Many of us look forward to spring as a time when we can shed our winter coats and don those long-forgotten sunglasses once again.
But for runners like Anne Halaby of New York, spring is just the start of another race season.
Halaby, part of PowerBar Team Elite, has completed more than 35 marathons and participated in races in 20 different states. This April, she will travel to Paris with more than 40,000 others to participate in the Marathon de Paris, a 26-mile race through the heart of the city.
And lie under the Eiffel Tower at night.
Halaby and thousands of runners like her are combining a vacation with a destination race in a scenic locale.
According to Ryan Lamppa, media director for RunningUSA.org, “In 2010 there were more than 500,000 finishers and more than 600 marathons,” which is the largest increase in U.S. marathoners in more than 25 years. And of these estimated 500,000 finishers, “17.8 percent participated for the promise of a unique event,” such as a destination race.
“If it’s a true destination race, you’re not going there just to run a marathon,” said Bart Yasso, chief running officer for Runner’s World Magazine. “The allure brings you there.”
From running the highest marathon in the world — the Everest Marathon — to braving the July heat of the Badwater Ultramarathon in California’s Death Valley, Yasso has run the gamut.
Destination races are sometimes less about competition, Yasso said, and more about the location. “It’s fun to do the big race, to live off of that energy from the crowds along the New York City streets, but there is a very nice feeling to running through a smaller-scale, off-the-beaten path destination, too.”
Kelly Allen of Marathon Tours and Travel, a Boston travel agency specializing in travel to destination marathons, agreed. “The marathon is the catalyst, but it’s about the travel and the experience in the place or the country, so the runner can customize the trip around the marathon,” she said.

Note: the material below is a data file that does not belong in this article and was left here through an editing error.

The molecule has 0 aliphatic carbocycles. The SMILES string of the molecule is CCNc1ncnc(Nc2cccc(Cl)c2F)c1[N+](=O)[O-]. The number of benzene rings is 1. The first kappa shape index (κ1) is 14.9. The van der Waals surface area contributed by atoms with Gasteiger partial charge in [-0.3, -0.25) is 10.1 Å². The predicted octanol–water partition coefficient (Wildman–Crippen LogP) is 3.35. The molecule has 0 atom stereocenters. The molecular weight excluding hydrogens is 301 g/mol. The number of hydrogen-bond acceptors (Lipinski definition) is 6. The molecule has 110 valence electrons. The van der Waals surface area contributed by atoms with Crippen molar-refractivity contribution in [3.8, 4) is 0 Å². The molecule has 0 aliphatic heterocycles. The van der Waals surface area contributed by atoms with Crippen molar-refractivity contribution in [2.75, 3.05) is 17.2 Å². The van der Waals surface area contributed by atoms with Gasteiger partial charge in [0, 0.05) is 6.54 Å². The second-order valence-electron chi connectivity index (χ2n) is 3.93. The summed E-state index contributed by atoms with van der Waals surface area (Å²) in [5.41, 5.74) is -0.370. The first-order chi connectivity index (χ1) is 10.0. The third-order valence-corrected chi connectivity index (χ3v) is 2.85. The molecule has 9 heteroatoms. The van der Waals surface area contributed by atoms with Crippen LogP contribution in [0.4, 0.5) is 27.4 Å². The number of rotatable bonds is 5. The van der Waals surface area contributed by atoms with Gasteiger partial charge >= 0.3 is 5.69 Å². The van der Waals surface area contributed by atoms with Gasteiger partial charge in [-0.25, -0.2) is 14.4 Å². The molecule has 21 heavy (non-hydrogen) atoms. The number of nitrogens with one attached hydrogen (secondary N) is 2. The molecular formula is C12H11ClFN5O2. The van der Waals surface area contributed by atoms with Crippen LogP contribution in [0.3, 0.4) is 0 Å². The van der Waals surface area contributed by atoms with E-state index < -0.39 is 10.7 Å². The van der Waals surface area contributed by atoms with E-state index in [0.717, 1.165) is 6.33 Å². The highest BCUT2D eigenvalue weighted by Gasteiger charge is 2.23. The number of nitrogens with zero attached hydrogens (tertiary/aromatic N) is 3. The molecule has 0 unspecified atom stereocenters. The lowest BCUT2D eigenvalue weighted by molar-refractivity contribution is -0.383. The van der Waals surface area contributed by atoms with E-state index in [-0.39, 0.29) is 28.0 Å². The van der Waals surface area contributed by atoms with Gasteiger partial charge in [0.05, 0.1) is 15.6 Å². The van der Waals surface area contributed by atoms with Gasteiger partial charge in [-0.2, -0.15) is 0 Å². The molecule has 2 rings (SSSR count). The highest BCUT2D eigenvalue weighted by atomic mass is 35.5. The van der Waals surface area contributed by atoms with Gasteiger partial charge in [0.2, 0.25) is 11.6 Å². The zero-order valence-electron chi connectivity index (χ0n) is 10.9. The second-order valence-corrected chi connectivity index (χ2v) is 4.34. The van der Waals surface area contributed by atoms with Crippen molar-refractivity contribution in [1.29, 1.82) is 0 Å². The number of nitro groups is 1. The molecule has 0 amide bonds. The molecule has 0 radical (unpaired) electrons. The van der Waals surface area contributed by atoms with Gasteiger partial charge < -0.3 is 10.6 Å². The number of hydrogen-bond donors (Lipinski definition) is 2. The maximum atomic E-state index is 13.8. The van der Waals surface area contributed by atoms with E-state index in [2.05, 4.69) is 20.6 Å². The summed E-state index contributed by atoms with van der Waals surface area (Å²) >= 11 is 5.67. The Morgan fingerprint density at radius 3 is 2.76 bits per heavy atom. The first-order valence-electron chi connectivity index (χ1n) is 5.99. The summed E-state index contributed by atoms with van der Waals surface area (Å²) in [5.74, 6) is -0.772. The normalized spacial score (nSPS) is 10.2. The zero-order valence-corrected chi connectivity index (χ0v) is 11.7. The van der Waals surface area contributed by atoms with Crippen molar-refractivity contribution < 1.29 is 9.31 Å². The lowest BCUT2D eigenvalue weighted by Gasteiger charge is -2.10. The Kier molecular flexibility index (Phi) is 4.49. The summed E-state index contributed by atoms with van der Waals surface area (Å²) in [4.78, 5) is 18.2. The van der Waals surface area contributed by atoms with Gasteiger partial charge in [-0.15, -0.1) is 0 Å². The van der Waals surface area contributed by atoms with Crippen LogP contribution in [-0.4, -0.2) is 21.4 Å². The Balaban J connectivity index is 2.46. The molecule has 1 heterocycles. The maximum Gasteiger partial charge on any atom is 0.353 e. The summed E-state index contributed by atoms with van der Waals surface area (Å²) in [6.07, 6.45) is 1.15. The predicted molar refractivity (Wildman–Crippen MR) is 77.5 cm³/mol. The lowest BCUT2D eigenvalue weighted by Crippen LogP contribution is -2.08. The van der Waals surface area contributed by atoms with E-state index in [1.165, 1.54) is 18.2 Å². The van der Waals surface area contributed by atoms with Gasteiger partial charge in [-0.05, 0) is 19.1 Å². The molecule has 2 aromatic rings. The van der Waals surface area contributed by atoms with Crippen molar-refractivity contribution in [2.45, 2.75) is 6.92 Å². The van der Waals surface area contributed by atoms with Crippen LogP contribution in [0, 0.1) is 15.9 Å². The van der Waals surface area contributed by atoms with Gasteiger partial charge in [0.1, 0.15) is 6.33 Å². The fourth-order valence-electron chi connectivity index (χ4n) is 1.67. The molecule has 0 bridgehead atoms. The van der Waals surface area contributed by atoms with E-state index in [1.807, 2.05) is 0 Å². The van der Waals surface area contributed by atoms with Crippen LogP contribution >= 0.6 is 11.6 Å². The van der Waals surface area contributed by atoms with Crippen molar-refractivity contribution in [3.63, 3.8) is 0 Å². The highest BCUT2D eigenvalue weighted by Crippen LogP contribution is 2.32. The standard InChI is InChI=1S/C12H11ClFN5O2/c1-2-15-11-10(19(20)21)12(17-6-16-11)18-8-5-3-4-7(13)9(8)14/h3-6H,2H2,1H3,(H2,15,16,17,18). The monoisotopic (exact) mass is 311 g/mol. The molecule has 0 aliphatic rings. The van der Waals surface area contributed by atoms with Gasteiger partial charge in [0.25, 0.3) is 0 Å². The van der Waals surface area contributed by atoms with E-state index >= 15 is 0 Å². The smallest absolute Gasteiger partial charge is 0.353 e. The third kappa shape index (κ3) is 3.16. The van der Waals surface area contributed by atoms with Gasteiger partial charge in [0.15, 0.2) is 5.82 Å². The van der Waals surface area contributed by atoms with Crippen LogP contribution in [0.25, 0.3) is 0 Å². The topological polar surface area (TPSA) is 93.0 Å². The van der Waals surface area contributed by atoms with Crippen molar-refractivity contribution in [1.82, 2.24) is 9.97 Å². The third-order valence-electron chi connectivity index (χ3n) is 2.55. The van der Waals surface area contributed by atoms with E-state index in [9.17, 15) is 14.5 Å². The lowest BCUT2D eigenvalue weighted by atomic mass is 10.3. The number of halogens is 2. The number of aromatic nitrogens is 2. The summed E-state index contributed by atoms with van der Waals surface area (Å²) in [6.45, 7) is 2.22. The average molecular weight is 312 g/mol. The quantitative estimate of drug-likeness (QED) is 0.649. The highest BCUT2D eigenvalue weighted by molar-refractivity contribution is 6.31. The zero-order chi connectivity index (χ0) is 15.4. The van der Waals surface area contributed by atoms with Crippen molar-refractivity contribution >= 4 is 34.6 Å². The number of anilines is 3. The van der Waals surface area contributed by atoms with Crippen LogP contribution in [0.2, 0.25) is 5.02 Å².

Among the races highlighted on MarathonTours.com are the Great Wall Marathon in China and the Safaricom Marathon in Kenya, where participants run through an African game park alongside hundreds of local Kenyan runners and within close proximity to wild animals.
The actual race also can serve as a tour of a destination. “The Rome Marathon really ties in the city so well,” said Yasso. “When else can you run through the streets of Rome, through the piazzas, past the Trevi Fountain and the Vatican, without huge crowds of tourists?”
Tips for transporting gear
A destination race can be a good opportunity to combine a competition and a family vacation, said triathlete Robert Stefanik of New York. But the experience sometimes comes at a high cost.
“During the weeks of marathons or triathlons, in smaller, less-traveled cities like Lake Placid, hotels may require that you book four- or five-day minimums at increased rates,” said Stefanik.
And for triathletes, especially, extra costs can easily add up.
When traveling with large equipment such bikes, triathletes must accommodate their gear. Stefanik and Halaby agree that checking your bike on the plane is the most cost-effective means of transport for long distances, but prices are increasing substantially.
“When I traveled to San Francisco, the airline raised the rates to $75 each way for oversized luggage,” said Stefanik. He also had to take apart the bike for the trip and reassemble it for the race, which can add unneeded stress before an event.
To avoid problems, companies such as TriBike Transport provide hassle-free shipping, with round-trip rates starting at $290. But depending on distance, this can get pricey. Yasso recommends paying to ship the bike directly to a nearby bike store, where it can be reassembled by store employees. “Extra costs are definitely worth it. I choose to ship by mail. It’s less hassle and they are in the business of handling freight, whereas on a plane it may get thrown around,” said Yasso.
Don’t forget your shoes!
When preparing for a race vacation, be sure to pack everything you need — or carry essential items on the plane with you.
“Always make sure you wear your running sneakers on the plane or put them in your carry-on,” said Allen of Marathon Tours and Travel. If luggage gets lost, especially when traveling internationally, replacing sneakers or any other gear can be very difficult.
She also recommends bringing Gatorade powder mix on the plane — to avoid carrying liquids onboard — and any other food that you like to eat before a race.
If you’re traveling internationally or have a long flight before the race, it also helps to move around on the plane as much as possible and stay hydrated.
As for Halaby, what does she plan to do in Paris other than run 26 miles?
"After the race, I plan on seeing some sights,” she said. “Tops on my list is laying under the Eiffel Tower at night, visiting the Spanish Quarter, maybe taking a train ride to Versailles, and hitting a few flea markets before I leave."